AFFLECK: I would think it’s a big deal no matter what.
MAHER: OK, but that’s the fact.
AFFLECK: But what I wouldn’t do is say, “It’s all Brazilians.” Or I wouldn’t say, “Well, Ted Bundy did this. Goddamn these gays, they’re all trying to eat each other!”
HARRIS: OK, let me just give you what you want. There are hundreds of millions of Muslims who are nominal Muslims, who don’t take the faith seriously, who don’t want to kill apostates, who are horrified by ISIS, and we need to defend these people, prop them up and let them reform their—
AFFLECK: ISIS couldn’t fill a Double-A ball park in Charleston, West Virginia, and you’re making a career out of “ISIS, ISIS, ISIS.”
MAHER: No, no, no—we’re not!...I think that’s the opposite of what we’re doing.
AFFLECK: There is those things. There’s ISIS, there’s global jihadists. The question is the degree to which you're willing to say, “Because I've witnessed this behavior, which we all object to, on the part of these people, I'm willing to flatly condemn those of you I don't know and have never met.”
No matter how many times he was told that Harris wasn’t condemning all Muslims, Affleck kept returning to that claim and suggestion. He kept returning to ugly pictures in which all members of a group are condemned for the actions of some.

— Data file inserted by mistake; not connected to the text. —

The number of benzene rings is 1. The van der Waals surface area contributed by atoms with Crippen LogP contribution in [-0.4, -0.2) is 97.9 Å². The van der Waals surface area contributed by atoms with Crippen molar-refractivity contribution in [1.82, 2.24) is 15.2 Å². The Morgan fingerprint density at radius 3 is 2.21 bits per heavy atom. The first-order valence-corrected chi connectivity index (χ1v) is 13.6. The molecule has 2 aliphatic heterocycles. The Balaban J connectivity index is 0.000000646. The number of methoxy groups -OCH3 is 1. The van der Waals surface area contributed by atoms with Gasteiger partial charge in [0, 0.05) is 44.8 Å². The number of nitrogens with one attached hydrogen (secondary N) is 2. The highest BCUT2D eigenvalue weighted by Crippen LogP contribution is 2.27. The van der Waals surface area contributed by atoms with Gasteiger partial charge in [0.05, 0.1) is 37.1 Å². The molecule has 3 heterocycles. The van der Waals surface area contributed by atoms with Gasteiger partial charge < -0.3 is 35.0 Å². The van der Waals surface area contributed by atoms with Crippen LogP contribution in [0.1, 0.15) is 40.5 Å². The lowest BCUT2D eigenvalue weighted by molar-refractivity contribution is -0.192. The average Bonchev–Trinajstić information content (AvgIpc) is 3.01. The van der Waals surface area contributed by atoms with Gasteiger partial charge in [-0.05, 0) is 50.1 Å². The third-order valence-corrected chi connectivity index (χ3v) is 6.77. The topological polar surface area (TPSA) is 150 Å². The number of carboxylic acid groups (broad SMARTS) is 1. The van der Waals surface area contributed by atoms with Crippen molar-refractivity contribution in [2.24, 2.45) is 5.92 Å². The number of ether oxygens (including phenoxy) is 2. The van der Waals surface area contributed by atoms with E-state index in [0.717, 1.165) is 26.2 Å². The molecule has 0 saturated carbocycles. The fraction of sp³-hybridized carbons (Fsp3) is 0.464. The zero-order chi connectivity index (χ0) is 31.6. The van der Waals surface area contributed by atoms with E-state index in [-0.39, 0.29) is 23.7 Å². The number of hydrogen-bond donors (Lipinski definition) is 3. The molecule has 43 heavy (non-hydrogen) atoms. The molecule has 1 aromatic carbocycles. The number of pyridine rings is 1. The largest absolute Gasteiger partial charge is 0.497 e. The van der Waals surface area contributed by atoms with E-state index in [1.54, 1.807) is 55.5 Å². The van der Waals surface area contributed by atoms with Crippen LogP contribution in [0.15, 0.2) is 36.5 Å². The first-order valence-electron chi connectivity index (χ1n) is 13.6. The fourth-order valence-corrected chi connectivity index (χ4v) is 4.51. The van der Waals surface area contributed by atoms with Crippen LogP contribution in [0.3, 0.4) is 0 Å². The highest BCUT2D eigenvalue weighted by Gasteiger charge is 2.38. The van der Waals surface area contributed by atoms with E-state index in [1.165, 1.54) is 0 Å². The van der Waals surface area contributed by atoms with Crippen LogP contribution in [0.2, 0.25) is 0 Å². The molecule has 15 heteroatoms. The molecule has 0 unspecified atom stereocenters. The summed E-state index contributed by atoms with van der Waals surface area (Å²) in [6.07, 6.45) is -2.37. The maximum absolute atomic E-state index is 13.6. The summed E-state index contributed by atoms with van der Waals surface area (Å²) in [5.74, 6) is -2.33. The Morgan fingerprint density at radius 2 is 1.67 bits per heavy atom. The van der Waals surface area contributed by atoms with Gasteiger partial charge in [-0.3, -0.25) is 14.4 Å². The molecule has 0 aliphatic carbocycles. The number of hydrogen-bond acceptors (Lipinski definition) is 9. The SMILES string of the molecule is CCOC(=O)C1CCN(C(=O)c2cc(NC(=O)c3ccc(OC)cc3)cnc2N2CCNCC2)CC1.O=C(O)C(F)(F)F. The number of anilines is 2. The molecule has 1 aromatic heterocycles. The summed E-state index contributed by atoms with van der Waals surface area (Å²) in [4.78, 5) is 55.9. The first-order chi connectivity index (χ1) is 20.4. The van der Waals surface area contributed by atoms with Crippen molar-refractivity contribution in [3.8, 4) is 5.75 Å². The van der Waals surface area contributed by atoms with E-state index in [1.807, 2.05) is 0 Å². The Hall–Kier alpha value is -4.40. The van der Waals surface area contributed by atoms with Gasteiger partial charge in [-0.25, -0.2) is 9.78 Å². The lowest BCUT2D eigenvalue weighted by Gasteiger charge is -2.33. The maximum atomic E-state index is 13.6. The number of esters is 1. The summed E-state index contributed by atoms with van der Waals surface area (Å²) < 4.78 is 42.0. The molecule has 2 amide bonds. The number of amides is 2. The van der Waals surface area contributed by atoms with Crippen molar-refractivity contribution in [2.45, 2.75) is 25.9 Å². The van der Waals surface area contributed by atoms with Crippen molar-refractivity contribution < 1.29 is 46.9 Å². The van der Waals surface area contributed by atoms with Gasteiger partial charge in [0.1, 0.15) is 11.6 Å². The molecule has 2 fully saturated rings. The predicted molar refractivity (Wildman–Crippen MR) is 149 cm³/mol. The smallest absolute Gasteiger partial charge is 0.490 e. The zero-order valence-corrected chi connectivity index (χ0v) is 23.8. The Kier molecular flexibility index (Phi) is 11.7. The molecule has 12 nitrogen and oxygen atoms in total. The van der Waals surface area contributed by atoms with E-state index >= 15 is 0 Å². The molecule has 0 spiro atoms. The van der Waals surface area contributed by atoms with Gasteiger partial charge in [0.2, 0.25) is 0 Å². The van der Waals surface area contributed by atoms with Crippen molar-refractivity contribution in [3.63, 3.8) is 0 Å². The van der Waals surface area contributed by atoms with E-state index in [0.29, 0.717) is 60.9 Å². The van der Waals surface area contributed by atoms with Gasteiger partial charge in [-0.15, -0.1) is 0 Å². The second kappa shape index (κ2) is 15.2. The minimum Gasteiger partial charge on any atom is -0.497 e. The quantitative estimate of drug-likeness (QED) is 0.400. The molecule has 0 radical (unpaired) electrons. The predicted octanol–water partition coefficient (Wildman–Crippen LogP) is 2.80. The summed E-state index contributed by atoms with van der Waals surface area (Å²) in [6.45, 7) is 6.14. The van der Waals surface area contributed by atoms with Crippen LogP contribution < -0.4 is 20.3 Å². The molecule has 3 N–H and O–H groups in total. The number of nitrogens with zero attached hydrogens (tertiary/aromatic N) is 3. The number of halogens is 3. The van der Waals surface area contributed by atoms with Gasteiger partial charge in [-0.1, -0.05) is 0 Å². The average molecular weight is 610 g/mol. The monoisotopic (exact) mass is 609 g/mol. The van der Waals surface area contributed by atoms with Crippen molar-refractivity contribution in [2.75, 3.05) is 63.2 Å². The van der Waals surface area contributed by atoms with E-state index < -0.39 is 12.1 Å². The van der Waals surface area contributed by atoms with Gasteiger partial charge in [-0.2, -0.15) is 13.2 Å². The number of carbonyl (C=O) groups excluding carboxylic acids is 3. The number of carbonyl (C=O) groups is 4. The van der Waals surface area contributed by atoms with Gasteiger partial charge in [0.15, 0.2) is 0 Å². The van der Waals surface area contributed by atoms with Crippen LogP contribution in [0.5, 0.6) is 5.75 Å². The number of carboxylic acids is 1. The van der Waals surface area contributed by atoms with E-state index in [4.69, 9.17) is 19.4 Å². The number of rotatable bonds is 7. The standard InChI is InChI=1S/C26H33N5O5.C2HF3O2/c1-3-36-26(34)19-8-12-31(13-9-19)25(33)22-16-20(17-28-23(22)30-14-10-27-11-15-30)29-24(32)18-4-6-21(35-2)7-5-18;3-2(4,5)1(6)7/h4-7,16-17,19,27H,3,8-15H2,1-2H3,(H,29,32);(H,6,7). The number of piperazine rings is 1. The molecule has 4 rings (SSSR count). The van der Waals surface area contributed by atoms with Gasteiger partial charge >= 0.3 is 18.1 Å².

Affleck broadcast ugly images involving blacks and gays. As he did, he evoked behavior in which all blacks and gays are crazily attacked for the misdeeds of some.
He imagined all Brazilians being attacked for the misdeeds of some. Even after Harris “gave him what he wanted”—explicitly cited the “hundreds of millions of Muslims” who are “horrified by ISIS”—Affleck kept suggesting that Harris and Maher were “willing to flatly condemn” all Muslims.
Affleck was hearing a voice in his head. No matter what he was told by the people around him, he kept repeating what the voice said all through a ten-minute discussion.
Affleck was able to hear his truth. He seemed able to hear nothing else. There’s a word for people like that.
They’re known as “fundamentalists.” Increasingly, this is The Way We Argue. Can a floundering modern nation really function this way?
Tomorrow: Nicholas Kristof’s column